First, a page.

Carmona, of El Piñero de la Cuenca, told CPJ that he was threatened and beaten by police officers after he tried to flee when the gunfire broke out. “An elderly gentleman opened the door to his home when we were running and allowed us to hide in his home,” he said. “But Fuerza Civil policemen were scouring the area for protesters, and kicked in the door of the residence. I was kicked to the ground and handcuffed. They later dragged me outside and covered my face with my t-shirt so I couldn’t see the bodies of protesters who were hit by gunfire.”

“Outside, a few meters from the house I was hiding in, they pushed me to my knees and started beating me,” he said, adding. “They said they were going to kill me.”

According to the reporters CPJ spoke with, all journalists present at the protest clearly identified themselves as members of the press. “I was wearing a jacket with the word ‘Prensa’ on it and had my credentials with me,” Edna López of A Título Personal told CPJ. “There was no way they could have mistaken us for protesters.”

López told CPJ a Fuerza Civil policeman held a gun to her head and threatened her, while she was documenting the protest and the violence in a live broadcast on Facebook.

During the attacks, several reporters, including Alberto Carmona, managed to reach the Veracruz State Commission for Attention to and Protection of Journalists (CEAPP), an autonomous state government agency, by telephone. After a lawyer of the CEAPP arrived at the scene, the Fuerza Civil released Carmona. Another journalist, César Estrada of newspaper Noreste, who CPJ was unable to locate, was released several hours later.

Israel Hernández, an official of the CEAPP, told CPJ on February 14 that his institution is providing legal support to the journalists. Both Hernández and the reporters confirmed that the reporters will likely report the events next week to the office of the Federal Special Prosecutor for Attention to Crimes Committed against Freedom of Expression (FEADLE), which operates under the auspices of the federal Attorney General’s office.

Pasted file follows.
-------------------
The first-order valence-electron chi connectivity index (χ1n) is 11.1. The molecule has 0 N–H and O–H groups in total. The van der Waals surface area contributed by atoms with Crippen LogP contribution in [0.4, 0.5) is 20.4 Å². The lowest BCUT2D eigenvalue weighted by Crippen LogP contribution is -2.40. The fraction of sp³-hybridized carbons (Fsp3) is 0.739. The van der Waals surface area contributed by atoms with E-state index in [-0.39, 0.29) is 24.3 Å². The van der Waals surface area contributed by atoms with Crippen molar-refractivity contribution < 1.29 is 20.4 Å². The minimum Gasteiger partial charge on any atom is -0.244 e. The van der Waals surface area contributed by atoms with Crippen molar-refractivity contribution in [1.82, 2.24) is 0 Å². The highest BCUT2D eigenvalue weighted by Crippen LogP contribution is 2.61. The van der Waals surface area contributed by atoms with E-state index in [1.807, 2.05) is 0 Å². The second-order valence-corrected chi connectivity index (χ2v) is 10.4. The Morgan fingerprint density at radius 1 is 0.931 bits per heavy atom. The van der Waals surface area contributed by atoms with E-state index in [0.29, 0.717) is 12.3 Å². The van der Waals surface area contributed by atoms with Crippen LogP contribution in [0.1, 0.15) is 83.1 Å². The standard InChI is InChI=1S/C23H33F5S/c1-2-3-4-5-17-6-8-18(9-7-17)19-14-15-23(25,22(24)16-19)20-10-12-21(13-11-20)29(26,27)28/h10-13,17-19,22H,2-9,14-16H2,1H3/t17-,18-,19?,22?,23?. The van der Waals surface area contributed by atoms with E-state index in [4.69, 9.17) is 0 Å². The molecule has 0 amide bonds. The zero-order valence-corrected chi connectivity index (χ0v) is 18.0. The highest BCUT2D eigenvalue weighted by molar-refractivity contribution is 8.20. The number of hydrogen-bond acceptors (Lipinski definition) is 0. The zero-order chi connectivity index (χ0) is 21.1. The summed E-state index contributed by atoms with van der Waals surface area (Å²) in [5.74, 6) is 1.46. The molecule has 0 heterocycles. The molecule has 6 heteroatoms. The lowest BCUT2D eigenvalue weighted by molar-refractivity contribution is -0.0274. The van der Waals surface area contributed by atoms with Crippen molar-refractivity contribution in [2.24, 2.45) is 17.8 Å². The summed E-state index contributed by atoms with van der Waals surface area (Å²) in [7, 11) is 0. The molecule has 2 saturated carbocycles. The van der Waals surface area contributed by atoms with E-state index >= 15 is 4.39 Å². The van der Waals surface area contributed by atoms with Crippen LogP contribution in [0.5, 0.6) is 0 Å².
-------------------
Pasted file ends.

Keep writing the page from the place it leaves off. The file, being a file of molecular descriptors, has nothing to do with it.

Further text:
In an initial response to the events to news website AVC Noticias, Veracruz state Secretary of Government Eric Cisneros accused the reporters, who have all covered events in the region for years, of having been “recruited” by the crowd to document the protest.

Conversely, Hugo Gutiérrez Maldonado, the Veracruz state secretary of public security, released a short video statement published on his Twitter account on February 13 in which he acknowledged the events and the attacks on the reporters. He added that state authorities are investigating the Fuerza Civil to determine which members of the police force were involved in the attacks.

No one picked up phone calls made by CPJ on February 12 and 13 to reach a spokesperson for the Veracruz Public Security Secretariat and for the office of Eric Cisneros.

Mexico is the deadliest country in the Western Hemisphere for journalists. According to CPJ research, at least five reporters were murdered in 2019 in direct retaliation for their work. CPJ is investigating another six killings to determine the motive. On January 7, the body of radio station manager Fidel Ávila was found in Michoacán state.